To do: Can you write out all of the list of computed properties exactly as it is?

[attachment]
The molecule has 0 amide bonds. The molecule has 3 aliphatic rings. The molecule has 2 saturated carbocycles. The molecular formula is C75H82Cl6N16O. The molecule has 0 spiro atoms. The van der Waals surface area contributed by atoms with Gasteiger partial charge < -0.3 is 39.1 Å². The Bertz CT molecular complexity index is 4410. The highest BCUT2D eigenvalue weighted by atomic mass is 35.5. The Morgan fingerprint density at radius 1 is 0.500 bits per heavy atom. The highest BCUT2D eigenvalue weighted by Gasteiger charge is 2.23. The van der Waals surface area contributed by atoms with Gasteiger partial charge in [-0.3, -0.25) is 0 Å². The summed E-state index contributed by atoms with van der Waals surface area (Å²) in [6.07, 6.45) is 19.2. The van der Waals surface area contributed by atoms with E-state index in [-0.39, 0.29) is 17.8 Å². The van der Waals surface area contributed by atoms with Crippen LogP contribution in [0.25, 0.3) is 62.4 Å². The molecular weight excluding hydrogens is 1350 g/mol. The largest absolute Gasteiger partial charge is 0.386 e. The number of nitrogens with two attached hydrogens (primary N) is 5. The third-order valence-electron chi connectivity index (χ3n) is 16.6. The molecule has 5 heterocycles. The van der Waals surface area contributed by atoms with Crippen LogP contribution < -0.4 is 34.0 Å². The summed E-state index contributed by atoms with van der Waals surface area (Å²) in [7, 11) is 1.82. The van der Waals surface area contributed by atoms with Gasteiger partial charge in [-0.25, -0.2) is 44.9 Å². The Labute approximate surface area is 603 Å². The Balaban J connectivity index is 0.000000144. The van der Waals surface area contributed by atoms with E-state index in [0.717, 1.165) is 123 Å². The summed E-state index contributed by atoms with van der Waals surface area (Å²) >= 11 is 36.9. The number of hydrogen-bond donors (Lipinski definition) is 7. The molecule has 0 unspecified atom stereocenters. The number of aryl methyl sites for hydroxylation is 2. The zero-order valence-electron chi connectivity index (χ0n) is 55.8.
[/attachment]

The molecule has 0 amide bonds. The molecule has 3 aliphatic rings. The molecule has 2 saturated carbocycles. The molecular formula is C75H82Cl6N16O. The molecule has 0 spiro atoms. The van der Waals surface area contributed by atoms with Gasteiger partial charge < -0.3 is 39.1 Å². The Bertz CT molecular complexity index is 4410. The highest BCUT2D eigenvalue weighted by atomic mass is 35.5. The Morgan fingerprint density at radius 1 is 0.500 bits per heavy atom. The highest BCUT2D eigenvalue weighted by Gasteiger charge is 2.23. The van der Waals surface area contributed by atoms with Gasteiger partial charge in [-0.3, -0.25) is 0 Å². The summed E-state index contributed by atoms with van der Waals surface area (Å²) in [6.07, 6.45) is 19.2. The van der Waals surface area contributed by atoms with E-state index in [-0.39, 0.29) is 17.8 Å². The van der Waals surface area contributed by atoms with Crippen LogP contribution in [0.25, 0.3) is 62.4 Å². The molecular weight excluding hydrogens is 1350 g/mol. The largest absolute Gasteiger partial charge is 0.386 e. The number of nitrogens with two attached hydrogens (primary N) is 5. The third-order valence-electron chi connectivity index (χ3n) is 16.6. The molecule has 5 heterocycles. The van der Waals surface area contributed by atoms with Crippen LogP contribution < -0.4 is 34.0 Å². The summed E-state index contributed by atoms with van der Waals surface area (Å²) in [7, 11) is 1.82. The van der Waals surface area contributed by atoms with Gasteiger partial charge in [-0.25, -0.2) is 44.9 Å². The Labute approximate surface area is 603 Å². The Balaban J connectivity index is 0.000000144. The van der Waals surface area contributed by atoms with E-state index in [0.717, 1.165) is 123 Å². The summed E-state index contributed by atoms with van der Waals surface area (Å²) >= 11 is 36.9. The number of hydrogen-bond donors (Lipinski definition) is 7. The molecule has 0 unspecified atom stereocenters. The number of aryl methyl sites for hydroxylation is 2. The zero-order valence-electron chi connectivity index (χ0n) is 55.8.